This sculpt was redecoed from the Generation 2 Gobot Firecracker. The plastic colors are a "solid" version of Firecracker's color layout, substituting opaque red for transparent red plastic. It was redecoed again for the third wave of Go-Bots to become Sideswipe (who Prime really looks a lot like), and would later be used to created Robots in Disguise R.E.V..
This gold-chrome and clear-plastic redeco of the Leader-class Optimus Prime figure was first offered as a prize in a mail-in contest held through TV Magazine alongside a silver chrome version of the same toy (see below). Both figures were later made available again as prizes in a second contest in the September 2005 issue of TV Magazine, together with "Galaxy Convoy Custom Color Version" (again, see below).
French die-cast model producers Majorette teamed with Kabaya to produce the Transformers Mini Car Collection, a line of Armada-themed die-cast vehicles, all of which were redecos of pre-existing Majorette toys. Prime was a redeco of Majorette toy #256—a long-nosed tow truck—in his traditional red and blue, now bearing the Autobot insignia, the Micron Legend logo, and an image of the Autobot leader on its hood. The toy came with a pack of gum.
When Robotmasters G1 Convoy was turned into a Lucky Draw figure, the color scheme into which he was redecoed was chosen through a children's coloring contest held in the pages of the December 2004 issue of TV Magazine. The winning entry was a... startling mixture of blue, orange and two shades of green, earning the toy the fan-appointed nickname of "Crayola Convoy". As with all Lucky Draws, it is extremely rare, with only ten units produced.
In the third nexus, Optimus oversaw Ironhide testing Sparkplug's latest invention, the Sun-Pak, a miraculous device capable of fuelling a Transformer for an entire Earth day after being charged for only an hour in sunlight. As the trial-run wound down to an end, the Decepticons suddenly burst into the Autobots' secret underground testing facility, forcing Optimus to decide whether to order a tactical retreat, or have his Autobots fight the intruders despite his troops' low energy reserves. If he chose to stand and fight, he had the additional choice to either make the Autobots concentrate on Starscream, who is leading the charge against the Autobots, or divide his troops' attention onto all of the Decepticon assailants. If Optimus chose to attempt to eliminate Starscream once and for all, the Decepticon Seeker would beg for mercy, forcing Optimus into a choice yet again: accept the snivelling Decepticon's surrender, or continue his attempt to end Starscream's evil once and for all. Accepting Starscream's surrender spells victory for the Autobots, whereas ignoring Starscream pleas ultimately leads to Sparkplug being kidnapped by the Decepticons, necessitating Optimus to send Buster, Blaster and Bumblebee on a perilous retrieval mission while the other Autobots recharge at the Autobots' home base.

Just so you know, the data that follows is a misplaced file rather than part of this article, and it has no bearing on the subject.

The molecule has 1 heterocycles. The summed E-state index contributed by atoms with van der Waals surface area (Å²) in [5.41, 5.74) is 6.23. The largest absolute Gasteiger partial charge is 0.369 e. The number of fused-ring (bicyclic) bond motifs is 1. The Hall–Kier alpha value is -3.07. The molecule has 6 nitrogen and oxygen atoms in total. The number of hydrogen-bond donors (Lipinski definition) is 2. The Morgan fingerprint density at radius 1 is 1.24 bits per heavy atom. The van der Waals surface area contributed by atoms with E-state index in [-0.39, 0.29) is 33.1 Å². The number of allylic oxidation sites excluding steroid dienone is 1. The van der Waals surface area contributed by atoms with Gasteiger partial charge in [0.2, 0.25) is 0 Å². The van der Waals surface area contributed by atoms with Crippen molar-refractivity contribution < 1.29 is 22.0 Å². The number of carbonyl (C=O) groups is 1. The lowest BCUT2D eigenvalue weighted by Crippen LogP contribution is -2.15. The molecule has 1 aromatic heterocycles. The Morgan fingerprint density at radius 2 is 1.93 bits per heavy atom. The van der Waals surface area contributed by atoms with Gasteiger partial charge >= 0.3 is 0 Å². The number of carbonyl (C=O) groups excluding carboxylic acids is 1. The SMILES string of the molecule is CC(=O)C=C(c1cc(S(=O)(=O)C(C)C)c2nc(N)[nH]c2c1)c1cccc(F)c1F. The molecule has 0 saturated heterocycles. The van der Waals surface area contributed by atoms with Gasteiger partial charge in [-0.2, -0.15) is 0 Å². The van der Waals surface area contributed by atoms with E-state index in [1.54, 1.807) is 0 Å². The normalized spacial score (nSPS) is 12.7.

Optimus Prime also appears in the text-based fiction Dungeons & Dinobots. He commands the Autobots to attack the Arch-Ayr fuel dump. The attack is thwarted when the main Decepticon forces are augmented by the Mayhem Suppression Squad. When Wheeljack attacks both the Autobots and Decepticons with a massive force of drone Dinobots, Optimus offers to allow the outcast Autobot scientist to rejoin the Autobot ranks if the Dinobots destroy the Decepticons. The Dinobots prove unstable and go on a rampage, attacking everyone, including each other. Optimus punishes Wheeljack by having Ratchet painfully reformat him for Earth mode and assigning him to the Ark repair crew on the advice of Side Burn. He punishes Blurr for allowing his heroic Decepticon cousin, Crasher, part of the Mayhem Suppression Squad, to live. When Grimlock returns to the Autobots, Optimus lets him live because the Dinobot has gained useful intelligence and helps in work on the Ark.